WRECKED, WRACKED, OR RX: Thanks to a sneaky, underhanded, duplicitous, and utterly cowardly maneuver the Democrats have just unveiled — dubiously dubbed “deem and pass” — we might actually witness an honest-to-god vote on health insurance reform within our lifetime. Maybe even this week. The Republicans are crying foul, and, I have to admit, with genuinely good cause. The Democrats finally figured out how to copy a parliamentary cram-down tactic routinely used by the GOP during the eight-year Idiocracy of George W., to bypass any pretense of debate, compromise, or even discussion. All I can say is it’s about freaking time.
Admittedly, what I don’t know about the health-insurance bill would fill about 14 phone books; what I don’t understand would fill even more. But Houston, when it comes to health care, even I know we have serious a problem. This week, I spoke with Bill Strong, a Santa Barbara corporate finance whiz, whose Health Net premiums for his wife and daughter have gone up 82 percent in the past two years alone. As Strong himself will tell you, his situation is far from typical. But 82 percent! According to a study just released by the Robert Wood Johnson Foundation, the “average California worker” is now paying 83 percent more for their share of employer-provided health coverage than they were eight years ago. And they’re the lucky ones. UCLA’s Center for Health Policy Research just released a study showing that one out of every four Californians under the age of 65 lacks health insurance of any kind. Two years ago, that number was just under 20 percent.
I harbor no illusions that the measures passed by the House and the Senate won’t come back to bite us all on the ass in serious and unexpected ways. But right now, my illusion that something can be done — or, more precisely, that we are capable of doing anything at all — is of paramount importance. It trumps content. To that end, I’m willing to accept the watered-down, wimpy, compromised thing before us today. I’m even okay if it contains the extortionate, pork-barrel shakedown on behalf of Nebraska residents that representatives from the Cornflower state managed to extract. At least that makes sense on some level.
What makes no sense is that when the Democrats even whispered about offsetting the admittedly high costs associated with insurance reform by taxing products that undermine public health — known as “stupid taxes” — they got slaughtered. They proposed a modest surcharge on soft drinks and other sugar products known to pose known deleterious medical consequences among chronic consumers. Projections indicated such a tax would generate $50 billion during the next eight years. The soft drink lobby — which usually spends about $700,000 a year — unleashed a $19-million blitz to kill the tax. Soft drinks don’t create fat and sedentary couch potatoes, dangerously prone to Type II diabetes, its lobbyists argued; the real villain, they argued, is couches. The industry donated generously to organizations representing minority and low-income constituencies; these in turn lobbied their representatives in Congress that such a tax would unfairly target poor people. Congress quickly backed off. A tanning salon tax, however, is still on the table.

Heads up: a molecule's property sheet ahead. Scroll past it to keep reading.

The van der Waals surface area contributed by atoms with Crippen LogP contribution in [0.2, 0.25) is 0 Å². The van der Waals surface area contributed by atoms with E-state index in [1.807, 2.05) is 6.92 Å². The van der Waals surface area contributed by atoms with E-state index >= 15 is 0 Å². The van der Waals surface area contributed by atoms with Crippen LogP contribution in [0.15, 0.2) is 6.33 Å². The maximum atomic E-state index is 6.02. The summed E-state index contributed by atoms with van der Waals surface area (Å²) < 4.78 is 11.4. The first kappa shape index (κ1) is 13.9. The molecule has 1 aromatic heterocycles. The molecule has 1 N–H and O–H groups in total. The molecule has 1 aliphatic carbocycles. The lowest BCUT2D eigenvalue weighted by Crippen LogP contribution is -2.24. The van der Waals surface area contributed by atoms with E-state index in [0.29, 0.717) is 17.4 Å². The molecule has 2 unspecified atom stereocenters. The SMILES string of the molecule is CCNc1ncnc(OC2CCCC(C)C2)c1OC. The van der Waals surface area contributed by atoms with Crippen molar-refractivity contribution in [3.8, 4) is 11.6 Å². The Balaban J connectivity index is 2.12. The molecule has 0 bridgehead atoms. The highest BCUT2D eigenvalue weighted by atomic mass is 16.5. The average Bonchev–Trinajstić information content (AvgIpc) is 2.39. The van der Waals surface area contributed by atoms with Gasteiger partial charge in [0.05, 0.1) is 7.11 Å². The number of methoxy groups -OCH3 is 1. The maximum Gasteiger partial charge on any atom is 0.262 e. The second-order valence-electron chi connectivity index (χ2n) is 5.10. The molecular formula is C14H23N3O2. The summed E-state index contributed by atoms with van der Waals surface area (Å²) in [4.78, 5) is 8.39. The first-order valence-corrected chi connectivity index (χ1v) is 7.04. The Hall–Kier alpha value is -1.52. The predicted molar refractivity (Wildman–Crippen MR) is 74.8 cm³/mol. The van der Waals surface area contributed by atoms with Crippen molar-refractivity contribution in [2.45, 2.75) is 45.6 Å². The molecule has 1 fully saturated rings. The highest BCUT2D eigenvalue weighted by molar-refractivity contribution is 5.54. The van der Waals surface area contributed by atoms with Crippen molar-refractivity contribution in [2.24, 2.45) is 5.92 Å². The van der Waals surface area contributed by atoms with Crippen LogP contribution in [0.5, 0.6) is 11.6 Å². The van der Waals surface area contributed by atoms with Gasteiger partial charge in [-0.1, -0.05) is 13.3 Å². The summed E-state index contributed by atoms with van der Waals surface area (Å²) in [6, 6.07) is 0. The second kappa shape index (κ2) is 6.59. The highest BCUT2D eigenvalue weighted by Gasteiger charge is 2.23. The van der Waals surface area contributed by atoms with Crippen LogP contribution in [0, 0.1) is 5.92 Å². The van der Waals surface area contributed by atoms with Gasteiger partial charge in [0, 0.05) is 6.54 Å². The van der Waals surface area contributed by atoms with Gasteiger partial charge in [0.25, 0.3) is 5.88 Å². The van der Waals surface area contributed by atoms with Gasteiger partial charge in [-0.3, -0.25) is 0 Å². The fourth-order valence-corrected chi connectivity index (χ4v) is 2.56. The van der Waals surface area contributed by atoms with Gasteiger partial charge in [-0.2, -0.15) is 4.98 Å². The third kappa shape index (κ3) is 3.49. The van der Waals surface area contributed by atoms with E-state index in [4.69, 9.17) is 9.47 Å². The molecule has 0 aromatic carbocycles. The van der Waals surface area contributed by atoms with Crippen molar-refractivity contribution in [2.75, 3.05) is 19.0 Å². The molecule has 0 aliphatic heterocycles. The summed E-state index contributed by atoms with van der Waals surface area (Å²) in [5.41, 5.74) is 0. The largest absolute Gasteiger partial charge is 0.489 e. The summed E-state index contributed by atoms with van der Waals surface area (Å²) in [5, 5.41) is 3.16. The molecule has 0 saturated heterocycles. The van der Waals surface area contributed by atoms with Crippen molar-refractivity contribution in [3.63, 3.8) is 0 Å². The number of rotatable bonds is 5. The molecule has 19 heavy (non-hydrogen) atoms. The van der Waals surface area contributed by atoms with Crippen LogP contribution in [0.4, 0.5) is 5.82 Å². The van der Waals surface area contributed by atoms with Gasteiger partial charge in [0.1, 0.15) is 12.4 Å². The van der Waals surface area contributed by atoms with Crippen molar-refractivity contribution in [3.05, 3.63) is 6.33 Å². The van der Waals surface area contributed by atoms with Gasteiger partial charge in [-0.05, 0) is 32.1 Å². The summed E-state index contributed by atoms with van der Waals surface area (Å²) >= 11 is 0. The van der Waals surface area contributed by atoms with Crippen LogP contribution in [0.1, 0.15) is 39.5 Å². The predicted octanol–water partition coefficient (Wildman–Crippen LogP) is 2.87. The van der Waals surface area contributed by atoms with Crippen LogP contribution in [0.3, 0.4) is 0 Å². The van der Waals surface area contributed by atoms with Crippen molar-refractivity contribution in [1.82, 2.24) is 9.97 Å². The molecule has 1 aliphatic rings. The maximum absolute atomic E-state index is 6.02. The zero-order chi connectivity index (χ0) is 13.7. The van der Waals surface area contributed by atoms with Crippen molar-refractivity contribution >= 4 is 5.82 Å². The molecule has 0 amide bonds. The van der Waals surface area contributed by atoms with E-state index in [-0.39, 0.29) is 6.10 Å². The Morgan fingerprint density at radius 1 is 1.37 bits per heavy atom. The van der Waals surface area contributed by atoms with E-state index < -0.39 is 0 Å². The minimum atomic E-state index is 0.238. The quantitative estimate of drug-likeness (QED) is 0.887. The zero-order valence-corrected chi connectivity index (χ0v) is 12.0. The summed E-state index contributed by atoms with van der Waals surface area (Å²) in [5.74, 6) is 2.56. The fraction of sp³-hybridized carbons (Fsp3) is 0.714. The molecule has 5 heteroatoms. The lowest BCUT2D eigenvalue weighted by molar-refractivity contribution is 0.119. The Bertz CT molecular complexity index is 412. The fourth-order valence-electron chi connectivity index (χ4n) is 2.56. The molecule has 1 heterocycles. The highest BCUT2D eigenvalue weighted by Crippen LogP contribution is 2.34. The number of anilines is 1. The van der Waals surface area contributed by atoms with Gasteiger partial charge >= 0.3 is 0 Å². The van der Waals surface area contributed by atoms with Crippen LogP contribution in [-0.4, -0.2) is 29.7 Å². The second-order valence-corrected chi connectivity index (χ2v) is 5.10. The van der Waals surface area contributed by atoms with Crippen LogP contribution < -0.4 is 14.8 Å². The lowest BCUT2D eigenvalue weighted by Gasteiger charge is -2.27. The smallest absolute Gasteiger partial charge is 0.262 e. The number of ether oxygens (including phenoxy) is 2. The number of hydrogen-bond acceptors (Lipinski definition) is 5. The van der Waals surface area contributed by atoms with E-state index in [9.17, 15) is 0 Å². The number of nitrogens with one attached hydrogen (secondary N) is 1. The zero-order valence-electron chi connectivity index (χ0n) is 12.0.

My point is this: As compromised as the current health-care measure clearly is, it ain’t going to get any better next year. Or the year after that. In 2009, a total of $460 million was spent by all the various interest groups lobbying congress on health-care insurance reform. While that’s clearly a record high, we ain’t seen nothing yet. That’s because the U.S. Supreme Court just struck down about 100 years of legal precedent and liberated corporations from the cumbersome restrictions of federal campaign finance laws. I know it’s cheap and unoriginal to pick on big corporations, but they make it sooo irresistible. How is it that in 2009 — in the midst of the worst recession since the Great Depression — the top five insurance companies reported a 57-percent increase in profits? Or that in the past 10 years, their profits soared by 250 percent?
Maybe the real problem is that we’re living too long. The vast majority of health-care costs are consumed by people during the last five years of their lives. Maybe we should return to the good old days of 1900, when the average American died at age 47, or 1950, when the average citizen had the good grace to kick the bucket at the age of 68. Now we malinger about — bankrupting our children, I am told, so we can play tennis with artificial hips — ’til the ripe old age of 78. There are other so-called civilized nations that can boast of comparable or even higher life expectancies. And they don’t spend nearly as much on health care as we do. I know that as Americans, we are genetically programmed to be Number One in everything. But spending 18 percent of the gross domestic problem on our ailments is hardly a distinction of which to be proud. France, Germany, and Canada, for example, spend one-third less on health care. But then they have also a public option, something the United States has seen fit to dismiss as a socialist intrusion. Last I checked, all three of these countries qualify as industrialized capitalistic democracies. Last I checked, Germany and Canada cleaned up in the recent winter Olympics. This I know from witnessing the Olympics, firsthand, on TV, while drinking unhealthy beverages from the vantage point of my couch. If there was anything left in my glass, I’d feel compelled to raise it up in praise of “deem and pass.” You may not know what it means. But it may just save your life.